Iamerge found his way back to the warmth of the fire and the attentions of the monks. Hebrews saw him first and quickly saw to his cut. Iamerge was relieved there were no questions, but Hebrews’ curious glances built a need in him to confess.
When he could stand it no more he blurted out, “I couldn’t bear to see Conal die right there beside me, I don’t know why. I ran off and got tangled in the brush.” The heat on his neck wasn’t from the fire.
Hebrews’ brow furrowed in thought, “Is that the fellow who had his legs crushed by the ox cart? I think he is well as can be expected.”
“Surely not, he was all blood and bandages and slipping off to sleep, I thought forever.”
“Not so. God is good. He slept for a bit, but he woke as we sang office and I brought him some strong birch tea.”
Perhaps a god who would let a man so mauled live was not so kind as all that, Iamerge thought to himself but said, “That is good news.”
“Perhaps you can see him, if you like. He asked after you.” Hebrews’ smile was guileless and without reproach, but Iamerge wondered if he in fact intended to heap coals of guilt on his head for abandoning the man. Whether he meant it or not the effect was the same, Iamerge was guilty.
“I will,” Iamerge allowed. He began to rise and Hebrews was standing beside to help him up. “Thanks.” Iamerge turned away as he spoke so he wouldn’t have to see Hebrews or be seen by the man. His face was hot with embarrassment.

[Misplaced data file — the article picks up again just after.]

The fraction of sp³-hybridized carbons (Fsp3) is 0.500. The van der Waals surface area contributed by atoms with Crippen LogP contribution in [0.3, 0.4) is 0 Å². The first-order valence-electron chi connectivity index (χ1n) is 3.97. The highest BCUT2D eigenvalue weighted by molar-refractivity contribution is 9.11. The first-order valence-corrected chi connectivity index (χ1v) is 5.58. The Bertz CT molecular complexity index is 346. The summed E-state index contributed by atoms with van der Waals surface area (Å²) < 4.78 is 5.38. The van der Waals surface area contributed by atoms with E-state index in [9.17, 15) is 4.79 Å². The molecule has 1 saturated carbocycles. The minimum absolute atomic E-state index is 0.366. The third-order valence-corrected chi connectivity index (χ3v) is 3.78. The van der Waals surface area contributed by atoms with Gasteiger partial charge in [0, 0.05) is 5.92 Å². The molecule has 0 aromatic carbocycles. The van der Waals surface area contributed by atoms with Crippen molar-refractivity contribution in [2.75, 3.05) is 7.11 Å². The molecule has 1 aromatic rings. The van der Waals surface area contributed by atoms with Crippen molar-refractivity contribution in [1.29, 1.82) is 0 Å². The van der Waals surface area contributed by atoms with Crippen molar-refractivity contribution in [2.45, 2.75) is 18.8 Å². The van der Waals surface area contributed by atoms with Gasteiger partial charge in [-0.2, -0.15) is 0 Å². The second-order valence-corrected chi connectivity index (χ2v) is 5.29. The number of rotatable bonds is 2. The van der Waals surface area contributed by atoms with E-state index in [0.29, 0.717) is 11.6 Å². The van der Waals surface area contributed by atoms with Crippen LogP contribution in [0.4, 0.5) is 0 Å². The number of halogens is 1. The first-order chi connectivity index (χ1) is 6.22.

Fortunately, the blue light of Spark hid the color on his face. Gospels caught him to hand him two bowls of gruel and asked after the bandage on his head. He had to admit to his cowardice again. Gospels seemed unfazed and directed him to take the other bowl to Conal as if the monk hadn’t heard him say that he’d run off into the night to avoid the man.
The blue light made Conal look ghastly. His eyes closed, Iamerge couldn’t believe that the mangled man wasn’t dead, but after a pause to stare, Iamerge saw that Conal’s chest was rising and falling with quick shallow breath.
“Is that breakfast I smell?” said Conal in a weak voice.
Iamerge was pretty certain he jumped, but Conal’s eyes were closed and he rallied well enough, “Yes, I think Gospels made it for us both with his own hands.”
“Truly?” murmured Conal, blood shot eyes opening and a smile spreading across his haggard face, “Did Gospels really do that? That’s nice. Thanks for bring’n it Iamerge.”
Iamerge wasn’t sure what to do. He had never been a nurturer, not naturally. He sat down awkwardly near enough to feed the other man, he assumed he would have to and fretted about how one should do so. Before he could set his own bowl aside and take up the spoon, Conal reached for the nearest bowl and balanced it on his chest with practiced ease.
Conal winked, “I lost my other arm years ago. I’ve got pretty good with the one.” With not another word the one armed man began to eat eagerly.